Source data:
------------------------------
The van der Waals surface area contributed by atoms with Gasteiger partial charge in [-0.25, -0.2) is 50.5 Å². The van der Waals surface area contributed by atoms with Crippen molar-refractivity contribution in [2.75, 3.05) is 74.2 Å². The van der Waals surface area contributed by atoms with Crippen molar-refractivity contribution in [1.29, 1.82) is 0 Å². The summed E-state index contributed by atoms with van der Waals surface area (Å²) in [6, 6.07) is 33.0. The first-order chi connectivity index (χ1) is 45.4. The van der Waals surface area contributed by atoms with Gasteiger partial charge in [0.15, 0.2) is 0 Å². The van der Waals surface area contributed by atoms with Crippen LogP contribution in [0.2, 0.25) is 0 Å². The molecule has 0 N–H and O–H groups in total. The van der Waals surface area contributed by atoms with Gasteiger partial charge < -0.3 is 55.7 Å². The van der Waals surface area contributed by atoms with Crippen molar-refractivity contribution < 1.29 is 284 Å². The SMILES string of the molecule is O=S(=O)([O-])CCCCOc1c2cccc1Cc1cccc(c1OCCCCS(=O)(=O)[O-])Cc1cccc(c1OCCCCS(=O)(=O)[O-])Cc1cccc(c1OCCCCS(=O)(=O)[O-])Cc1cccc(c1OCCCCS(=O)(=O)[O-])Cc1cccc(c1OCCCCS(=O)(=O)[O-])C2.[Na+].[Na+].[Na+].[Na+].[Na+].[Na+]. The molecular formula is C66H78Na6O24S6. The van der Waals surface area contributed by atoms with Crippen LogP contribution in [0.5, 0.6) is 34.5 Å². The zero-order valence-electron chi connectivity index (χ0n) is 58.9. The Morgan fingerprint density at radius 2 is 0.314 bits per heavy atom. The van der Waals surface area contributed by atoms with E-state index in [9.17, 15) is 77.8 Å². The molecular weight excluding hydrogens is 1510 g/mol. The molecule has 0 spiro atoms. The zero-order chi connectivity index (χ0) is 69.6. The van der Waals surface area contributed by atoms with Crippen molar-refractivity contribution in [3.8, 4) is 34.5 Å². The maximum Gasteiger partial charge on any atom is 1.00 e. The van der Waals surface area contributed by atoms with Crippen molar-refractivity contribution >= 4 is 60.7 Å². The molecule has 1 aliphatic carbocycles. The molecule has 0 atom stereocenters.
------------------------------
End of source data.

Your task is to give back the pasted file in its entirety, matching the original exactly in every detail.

The van der Waals surface area contributed by atoms with Gasteiger partial charge in [-0.25, -0.2) is 50.5 Å². The van der Waals surface area contributed by atoms with Crippen molar-refractivity contribution in [2.75, 3.05) is 74.2 Å². The van der Waals surface area contributed by atoms with Crippen molar-refractivity contribution in [1.29, 1.82) is 0 Å². The summed E-state index contributed by atoms with van der Waals surface area (Å²) in [6, 6.07) is 33.0. The first-order chi connectivity index (χ1) is 45.4. The van der Waals surface area contributed by atoms with Gasteiger partial charge in [0.15, 0.2) is 0 Å². The van der Waals surface area contributed by atoms with Crippen LogP contribution in [0.2, 0.25) is 0 Å². The molecule has 0 N–H and O–H groups in total. The van der Waals surface area contributed by atoms with Gasteiger partial charge < -0.3 is 55.7 Å². The van der Waals surface area contributed by atoms with Crippen molar-refractivity contribution < 1.29 is 284 Å². The SMILES string of the molecule is O=S(=O)([O-])CCCCOc1c2cccc1Cc1cccc(c1OCCCCS(=O)(=O)[O-])Cc1cccc(c1OCCCCS(=O)(=O)[O-])Cc1cccc(c1OCCCCS(=O)(=O)[O-])Cc1cccc(c1OCCCCS(=O)(=O)[O-])Cc1cccc(c1OCCCCS(=O)(=O)[O-])C2.[Na+].[Na+].[Na+].[Na+].[Na+].[Na+]. The molecular formula is C66H78Na6O24S6. The van der Waals surface area contributed by atoms with Crippen LogP contribution in [0.5, 0.6) is 34.5 Å². The zero-order valence-electron chi connectivity index (χ0n) is 58.9. The Morgan fingerprint density at radius 2 is 0.314 bits per heavy atom. The van der Waals surface area contributed by atoms with E-state index in [9.17, 15) is 77.8 Å². The molecular weight excluding hydrogens is 1510 g/mol. The molecule has 0 spiro atoms. The zero-order chi connectivity index (χ0) is 69.6. The van der Waals surface area contributed by atoms with Crippen molar-refractivity contribution in [3.8, 4) is 34.5 Å². The maximum Gasteiger partial charge on any atom is 1.00 e. The van der Waals surface area contributed by atoms with Crippen molar-refractivity contribution >= 4 is 60.7 Å². The molecule has 1 aliphatic carbocycles. The molecule has 0 atom stereocenters.